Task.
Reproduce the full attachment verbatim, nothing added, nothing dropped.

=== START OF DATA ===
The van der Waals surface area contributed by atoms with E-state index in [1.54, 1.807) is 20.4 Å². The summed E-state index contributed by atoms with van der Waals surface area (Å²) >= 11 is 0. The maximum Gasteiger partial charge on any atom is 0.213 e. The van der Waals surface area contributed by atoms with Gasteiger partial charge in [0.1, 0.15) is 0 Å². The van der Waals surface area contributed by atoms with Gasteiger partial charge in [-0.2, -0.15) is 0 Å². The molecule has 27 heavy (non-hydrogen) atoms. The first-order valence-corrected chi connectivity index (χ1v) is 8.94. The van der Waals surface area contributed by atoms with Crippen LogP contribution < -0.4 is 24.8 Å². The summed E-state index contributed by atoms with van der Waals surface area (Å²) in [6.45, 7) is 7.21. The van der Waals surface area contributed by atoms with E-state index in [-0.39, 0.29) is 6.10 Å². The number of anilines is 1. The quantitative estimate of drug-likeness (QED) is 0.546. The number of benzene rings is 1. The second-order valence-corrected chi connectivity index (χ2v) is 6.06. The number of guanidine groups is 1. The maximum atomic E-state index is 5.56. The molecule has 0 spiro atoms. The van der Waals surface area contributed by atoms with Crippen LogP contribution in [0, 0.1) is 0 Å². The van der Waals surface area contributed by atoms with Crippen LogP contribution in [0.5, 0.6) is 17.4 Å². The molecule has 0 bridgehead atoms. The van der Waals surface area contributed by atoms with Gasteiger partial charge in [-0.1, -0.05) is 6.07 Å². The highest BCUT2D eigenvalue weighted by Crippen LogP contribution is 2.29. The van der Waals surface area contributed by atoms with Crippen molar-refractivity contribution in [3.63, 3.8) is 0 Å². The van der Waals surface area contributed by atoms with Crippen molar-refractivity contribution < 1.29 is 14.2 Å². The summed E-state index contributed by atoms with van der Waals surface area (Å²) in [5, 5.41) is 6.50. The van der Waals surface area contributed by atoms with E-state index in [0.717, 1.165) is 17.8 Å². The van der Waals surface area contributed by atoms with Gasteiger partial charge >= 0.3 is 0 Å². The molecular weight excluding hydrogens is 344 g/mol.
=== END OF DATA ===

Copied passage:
The van der Waals surface area contributed by atoms with E-state index in [1.54, 1.807) is 20.4 Å². The summed E-state index contributed by atoms with van der Waals surface area (Å²) >= 11 is 0. The maximum Gasteiger partial charge on any atom is 0.213 e. The van der Waals surface area contributed by atoms with Gasteiger partial charge in [0.1, 0.15) is 0 Å². The van der Waals surface area contributed by atoms with Gasteiger partial charge in [-0.2, -0.15) is 0 Å². The molecule has 27 heavy (non-hydrogen) atoms. The first-order valence-corrected chi connectivity index (χ1v) is 8.94. The van der Waals surface area contributed by atoms with Crippen LogP contribution < -0.4 is 24.8 Å². The summed E-state index contributed by atoms with van der Waals surface area (Å²) in [6.45, 7) is 7.21. The van der Waals surface area contributed by atoms with E-state index in [-0.39, 0.29) is 6.10 Å². The number of anilines is 1. The quantitative estimate of drug-likeness (QED) is 0.546. The number of benzene rings is 1. The second-order valence-corrected chi connectivity index (χ2v) is 6.06. The number of guanidine groups is 1. The maximum atomic E-state index is 5.56. The molecule has 0 spiro atoms. The van der Waals surface area contributed by atoms with Crippen LogP contribution in [0, 0.1) is 0 Å². The van der Waals surface area contributed by atoms with Crippen LogP contribution in [0.5, 0.6) is 17.4 Å². The molecule has 0 bridgehead atoms. The van der Waals surface area contributed by atoms with Gasteiger partial charge in [-0.1, -0.05) is 6.07 Å². The highest BCUT2D eigenvalue weighted by Crippen LogP contribution is 2.29. The van der Waals surface area contributed by atoms with Crippen molar-refractivity contribution in [3.63, 3.8) is 0 Å². The van der Waals surface area contributed by atoms with Crippen molar-refractivity contribution < 1.29 is 14.2 Å². The summed E-state index contributed by atoms with van der Waals surface area (Å²) in [5, 5.41) is 6.50. The van der Waals surface area contributed by atoms with E-state index in [0.717, 1.165) is 17.8 Å². The van der Waals surface area contributed by atoms with Gasteiger partial charge >= 0.3 is 0 Å². The molecular weight excluding hydrogens is 344 g/mol.